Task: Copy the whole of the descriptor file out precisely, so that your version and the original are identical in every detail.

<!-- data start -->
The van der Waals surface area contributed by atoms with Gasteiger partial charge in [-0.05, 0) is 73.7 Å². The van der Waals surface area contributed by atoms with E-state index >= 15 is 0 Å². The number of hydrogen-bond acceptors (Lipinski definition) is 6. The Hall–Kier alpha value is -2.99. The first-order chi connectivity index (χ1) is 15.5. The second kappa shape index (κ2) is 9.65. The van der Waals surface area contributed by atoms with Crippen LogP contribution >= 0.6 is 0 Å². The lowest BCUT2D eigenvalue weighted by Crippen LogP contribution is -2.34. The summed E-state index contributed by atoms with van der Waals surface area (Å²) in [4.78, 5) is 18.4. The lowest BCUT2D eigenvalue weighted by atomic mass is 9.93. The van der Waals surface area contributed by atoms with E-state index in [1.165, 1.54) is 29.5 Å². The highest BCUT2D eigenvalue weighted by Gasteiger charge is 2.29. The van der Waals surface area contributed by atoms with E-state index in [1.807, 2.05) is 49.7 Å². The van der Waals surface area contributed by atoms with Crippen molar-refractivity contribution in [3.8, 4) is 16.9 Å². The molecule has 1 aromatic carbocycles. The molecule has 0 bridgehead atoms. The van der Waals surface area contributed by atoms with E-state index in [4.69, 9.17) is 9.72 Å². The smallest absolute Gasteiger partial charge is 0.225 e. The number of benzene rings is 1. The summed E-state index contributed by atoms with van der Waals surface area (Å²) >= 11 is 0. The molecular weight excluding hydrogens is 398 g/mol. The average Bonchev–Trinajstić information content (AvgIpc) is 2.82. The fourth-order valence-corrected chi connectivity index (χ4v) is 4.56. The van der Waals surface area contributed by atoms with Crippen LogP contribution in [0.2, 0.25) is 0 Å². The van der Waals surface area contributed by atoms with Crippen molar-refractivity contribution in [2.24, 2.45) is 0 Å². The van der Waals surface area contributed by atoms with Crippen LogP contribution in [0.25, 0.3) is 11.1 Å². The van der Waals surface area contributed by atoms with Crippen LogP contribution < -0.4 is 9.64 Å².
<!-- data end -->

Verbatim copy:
The van der Waals surface area contributed by atoms with Gasteiger partial charge in [-0.05, 0) is 73.7 Å². The van der Waals surface area contributed by atoms with E-state index >= 15 is 0 Å². The number of hydrogen-bond acceptors (Lipinski definition) is 6. The Hall–Kier alpha value is -2.99. The first-order chi connectivity index (χ1) is 15.5. The second kappa shape index (κ2) is 9.65. The van der Waals surface area contributed by atoms with Crippen LogP contribution >= 0.6 is 0 Å². The lowest BCUT2D eigenvalue weighted by Crippen LogP contribution is -2.34. The summed E-state index contributed by atoms with van der Waals surface area (Å²) in [4.78, 5) is 18.4. The lowest BCUT2D eigenvalue weighted by atomic mass is 9.93. The van der Waals surface area contributed by atoms with E-state index in [1.165, 1.54) is 29.5 Å². The highest BCUT2D eigenvalue weighted by Gasteiger charge is 2.29. The van der Waals surface area contributed by atoms with E-state index in [1.807, 2.05) is 49.7 Å². The van der Waals surface area contributed by atoms with Crippen molar-refractivity contribution in [3.8, 4) is 16.9 Å². The molecule has 1 aromatic carbocycles. The molecule has 0 bridgehead atoms. The van der Waals surface area contributed by atoms with E-state index in [4.69, 9.17) is 9.72 Å². The smallest absolute Gasteiger partial charge is 0.225 e. The number of benzene rings is 1. The summed E-state index contributed by atoms with van der Waals surface area (Å²) >= 11 is 0. The molecular weight excluding hydrogens is 398 g/mol. The average Bonchev–Trinajstić information content (AvgIpc) is 2.82. The fourth-order valence-corrected chi connectivity index (χ4v) is 4.56. The van der Waals surface area contributed by atoms with Crippen LogP contribution in [0.2, 0.25) is 0 Å². The van der Waals surface area contributed by atoms with Crippen molar-refractivity contribution in [2.24, 2.45) is 0 Å². The van der Waals surface area contributed by atoms with Crippen LogP contribution in [0.25, 0.3) is 11.1 Å². The van der Waals surface area contributed by atoms with Crippen LogP contribution < -0.4 is 9.64 Å².